It gets frustrating, but I’m glad there are so many books out there to read

    • I end up watching more TV in general because my husband is an actor and he has to keep up with the programs in pretty much the way businesspeople read the WSJ. But yes, I keep it to a minimum. There are some wonderful, and intelligent TV shows (The Good Wife, Jon & Stephen), but most of it is dreck.

  3. Mostly, I too will discard a crappy book, but if there’s a reason to read it (book club, etc.) I might soldier on, and use the bad writing as something to learn from.

    The more I chisel off my TBR list at the front end, the longer it gets at the back, however!

    • I am convinced that the TBR breeds. We will never catch up. There are worse fates. And true, if you can learn something, even if just what to avoid, then a badly-written book can be useful.

  4. My reading fluctuates widely depending on season and mood. In cold weather (October through early March), I read rich, chewy stuff (Dickens is a favorite; I’m working through the complete works a second–in some cases third or fourth or fifth–time). Once the weather warms up, I switch gradually to lighter fare, until over the summer I’m reading the equivalent of popcorn. I read magazines over breakfast and, um, while taking care of other business (I’m trying to be delicate here). I’m usually caught up with Time, which arives weekly; I’m always months behind on Discover and Smithsonian. And like you, if an article doesn’t grab me pretty fast, I skip it. And I don’t read the magazines that come with my contributions to various organizations: they go directly in the recycling bin, even though I wish I did have time to read them.

    It’s rare, however, that I start a book and don’t finish it. But I don’t read in the “genre” in which I write, because I don’t know what genre it is–and even if I did, I wouldn’t want to be either influenced or discouraged by what someone else is doing. But I also haven’t written anything in ages and ages and ages. I need a certain amount of time and brain space, unoccupied by other mental distractions, and although I know I “should” create more of that time and space, doing so feels impossibly difficult. So I’m a wannabe writer, not an actual writer.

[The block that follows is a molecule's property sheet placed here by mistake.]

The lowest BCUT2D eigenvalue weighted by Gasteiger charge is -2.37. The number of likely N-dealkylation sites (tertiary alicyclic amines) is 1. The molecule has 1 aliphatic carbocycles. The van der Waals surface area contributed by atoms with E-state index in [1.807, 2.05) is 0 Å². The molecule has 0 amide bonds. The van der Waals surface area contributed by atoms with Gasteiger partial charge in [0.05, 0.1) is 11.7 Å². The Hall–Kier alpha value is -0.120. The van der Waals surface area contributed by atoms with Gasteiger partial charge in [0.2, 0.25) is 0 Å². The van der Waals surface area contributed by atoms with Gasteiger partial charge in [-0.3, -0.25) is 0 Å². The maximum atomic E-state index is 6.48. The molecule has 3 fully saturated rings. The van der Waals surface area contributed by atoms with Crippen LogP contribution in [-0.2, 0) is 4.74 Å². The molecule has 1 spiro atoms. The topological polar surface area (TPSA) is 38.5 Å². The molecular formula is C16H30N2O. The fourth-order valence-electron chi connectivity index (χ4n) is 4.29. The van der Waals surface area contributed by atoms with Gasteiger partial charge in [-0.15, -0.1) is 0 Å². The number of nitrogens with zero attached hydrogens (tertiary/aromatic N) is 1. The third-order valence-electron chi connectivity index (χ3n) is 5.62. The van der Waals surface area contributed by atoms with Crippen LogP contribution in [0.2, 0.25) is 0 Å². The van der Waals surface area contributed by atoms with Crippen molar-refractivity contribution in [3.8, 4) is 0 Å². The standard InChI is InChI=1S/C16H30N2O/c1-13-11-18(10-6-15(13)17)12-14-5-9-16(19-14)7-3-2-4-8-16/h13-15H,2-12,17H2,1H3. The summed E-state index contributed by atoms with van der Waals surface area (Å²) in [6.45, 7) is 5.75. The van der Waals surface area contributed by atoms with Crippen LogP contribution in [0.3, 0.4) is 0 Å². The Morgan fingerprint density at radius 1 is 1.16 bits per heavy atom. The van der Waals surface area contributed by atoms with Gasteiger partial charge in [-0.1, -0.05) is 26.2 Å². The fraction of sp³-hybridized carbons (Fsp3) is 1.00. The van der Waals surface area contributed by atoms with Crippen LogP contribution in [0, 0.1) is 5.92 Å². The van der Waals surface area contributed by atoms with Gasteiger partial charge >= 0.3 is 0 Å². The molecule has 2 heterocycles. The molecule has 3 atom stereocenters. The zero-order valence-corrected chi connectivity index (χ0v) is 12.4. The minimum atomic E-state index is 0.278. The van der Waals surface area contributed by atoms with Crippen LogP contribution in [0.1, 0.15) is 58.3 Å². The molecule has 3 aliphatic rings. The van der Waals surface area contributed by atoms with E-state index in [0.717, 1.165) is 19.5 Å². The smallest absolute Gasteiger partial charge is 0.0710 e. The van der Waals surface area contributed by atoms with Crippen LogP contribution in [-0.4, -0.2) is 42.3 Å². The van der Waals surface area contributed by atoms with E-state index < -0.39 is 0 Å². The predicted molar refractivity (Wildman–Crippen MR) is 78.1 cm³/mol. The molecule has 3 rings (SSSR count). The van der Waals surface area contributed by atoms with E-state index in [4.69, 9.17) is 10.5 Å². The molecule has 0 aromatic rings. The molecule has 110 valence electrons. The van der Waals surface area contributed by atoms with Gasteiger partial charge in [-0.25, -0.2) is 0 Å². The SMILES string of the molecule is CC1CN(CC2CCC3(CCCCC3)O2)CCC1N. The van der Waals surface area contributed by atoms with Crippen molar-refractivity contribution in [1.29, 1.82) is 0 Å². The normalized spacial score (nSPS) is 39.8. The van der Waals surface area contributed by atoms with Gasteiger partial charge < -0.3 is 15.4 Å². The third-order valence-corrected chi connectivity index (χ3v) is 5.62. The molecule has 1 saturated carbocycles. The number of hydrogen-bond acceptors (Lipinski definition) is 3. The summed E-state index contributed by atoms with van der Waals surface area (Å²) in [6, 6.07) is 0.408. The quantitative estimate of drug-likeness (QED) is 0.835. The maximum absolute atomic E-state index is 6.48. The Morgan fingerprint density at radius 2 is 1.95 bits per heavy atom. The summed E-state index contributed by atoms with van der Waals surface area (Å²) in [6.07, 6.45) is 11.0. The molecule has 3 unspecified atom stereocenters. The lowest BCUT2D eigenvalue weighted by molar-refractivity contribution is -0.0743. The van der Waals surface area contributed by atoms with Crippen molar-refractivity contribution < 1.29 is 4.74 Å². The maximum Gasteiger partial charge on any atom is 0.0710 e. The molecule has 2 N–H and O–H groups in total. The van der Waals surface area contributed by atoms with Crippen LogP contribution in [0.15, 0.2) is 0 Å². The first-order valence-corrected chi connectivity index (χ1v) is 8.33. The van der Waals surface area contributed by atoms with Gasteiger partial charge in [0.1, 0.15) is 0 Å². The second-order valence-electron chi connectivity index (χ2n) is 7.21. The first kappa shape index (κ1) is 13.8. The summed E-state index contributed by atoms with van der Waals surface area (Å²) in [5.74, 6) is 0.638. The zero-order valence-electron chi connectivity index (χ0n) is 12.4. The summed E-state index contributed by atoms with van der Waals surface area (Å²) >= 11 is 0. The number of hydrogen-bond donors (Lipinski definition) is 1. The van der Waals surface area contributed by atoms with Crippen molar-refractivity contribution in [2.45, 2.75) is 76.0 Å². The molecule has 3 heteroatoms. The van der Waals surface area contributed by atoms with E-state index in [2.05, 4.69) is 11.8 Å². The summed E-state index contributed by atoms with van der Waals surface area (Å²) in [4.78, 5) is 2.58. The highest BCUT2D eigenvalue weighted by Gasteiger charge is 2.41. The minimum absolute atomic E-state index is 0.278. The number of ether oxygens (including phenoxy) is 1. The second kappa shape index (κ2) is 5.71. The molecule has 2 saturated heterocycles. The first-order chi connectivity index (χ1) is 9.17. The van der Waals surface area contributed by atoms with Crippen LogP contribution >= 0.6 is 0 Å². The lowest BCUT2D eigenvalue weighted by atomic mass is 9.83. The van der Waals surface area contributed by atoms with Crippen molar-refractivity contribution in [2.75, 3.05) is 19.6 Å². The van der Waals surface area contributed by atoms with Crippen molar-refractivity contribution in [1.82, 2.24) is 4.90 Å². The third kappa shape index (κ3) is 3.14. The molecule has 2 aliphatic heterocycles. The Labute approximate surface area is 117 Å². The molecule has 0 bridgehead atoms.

All that said, what you do sounds profoundly reasonable and intelligent. Most of all, it works for you, which is the point.

    • It can be tough to find a balance between reading in one’s genre to keep up with what’s happening, and allowing it to influence you. If I’m working on something in a particular genre–fantasy let’s say–I’ve noticed that my fantasy reading decreases. Maybe it’s an instinctive reaction to not wanting to be influenced. I tend to handle music the same way. If I’m working on a particular piece I won’t listen to someone else’s recording until I have the piece firmly in my own mind, with my own interpretation.

Leave a Reply

Fill in your details below or click an icon to log in:

WordPress.com Logo

You are commenting using your WordPress.com account. Log Out / Change )

Twitter picture

You are commenting using your Twitter account. Log Out / Change )

Facebook photo

You are commenting using your Facebook account. Log Out / Change )

Google+ photo

You are commenting using your Google+ account. Log Out / Change )

Connecting to %s